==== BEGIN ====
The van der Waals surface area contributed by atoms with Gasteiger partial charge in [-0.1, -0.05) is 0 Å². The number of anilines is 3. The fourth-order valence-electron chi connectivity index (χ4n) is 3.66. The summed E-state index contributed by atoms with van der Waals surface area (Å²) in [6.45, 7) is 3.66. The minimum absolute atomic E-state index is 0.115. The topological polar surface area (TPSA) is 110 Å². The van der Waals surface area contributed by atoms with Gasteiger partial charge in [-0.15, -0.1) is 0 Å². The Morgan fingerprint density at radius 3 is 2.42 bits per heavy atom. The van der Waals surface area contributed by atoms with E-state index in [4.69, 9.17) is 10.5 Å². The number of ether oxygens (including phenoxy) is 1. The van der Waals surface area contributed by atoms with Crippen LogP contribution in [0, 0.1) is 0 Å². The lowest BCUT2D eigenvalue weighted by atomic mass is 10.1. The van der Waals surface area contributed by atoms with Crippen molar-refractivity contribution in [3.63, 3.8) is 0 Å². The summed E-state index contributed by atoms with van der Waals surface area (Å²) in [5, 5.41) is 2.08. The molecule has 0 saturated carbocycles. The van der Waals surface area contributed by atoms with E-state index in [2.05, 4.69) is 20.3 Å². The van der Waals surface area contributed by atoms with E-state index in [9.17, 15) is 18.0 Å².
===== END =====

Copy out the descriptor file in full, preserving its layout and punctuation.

The van der Waals surface area contributed by atoms with Gasteiger partial charge in [-0.1, -0.05) is 0 Å². The number of anilines is 3. The fourth-order valence-electron chi connectivity index (χ4n) is 3.66. The summed E-state index contributed by atoms with van der Waals surface area (Å²) in [6.45, 7) is 3.66. The minimum absolute atomic E-state index is 0.115. The topological polar surface area (TPSA) is 110 Å². The van der Waals surface area contributed by atoms with Gasteiger partial charge in [-0.15, -0.1) is 0 Å². The Morgan fingerprint density at radius 3 is 2.42 bits per heavy atom. The van der Waals surface area contributed by atoms with E-state index in [4.69, 9.17) is 10.5 Å². The number of ether oxygens (including phenoxy) is 1. The van der Waals surface area contributed by atoms with Crippen LogP contribution in [0, 0.1) is 0 Å². The lowest BCUT2D eigenvalue weighted by atomic mass is 10.1. The van der Waals surface area contributed by atoms with Crippen molar-refractivity contribution in [3.63, 3.8) is 0 Å². The summed E-state index contributed by atoms with van der Waals surface area (Å²) in [5, 5.41) is 2.08. The molecule has 0 saturated carbocycles. The van der Waals surface area contributed by atoms with E-state index in [2.05, 4.69) is 20.3 Å². The van der Waals surface area contributed by atoms with E-state index in [9.17, 15) is 18.0 Å².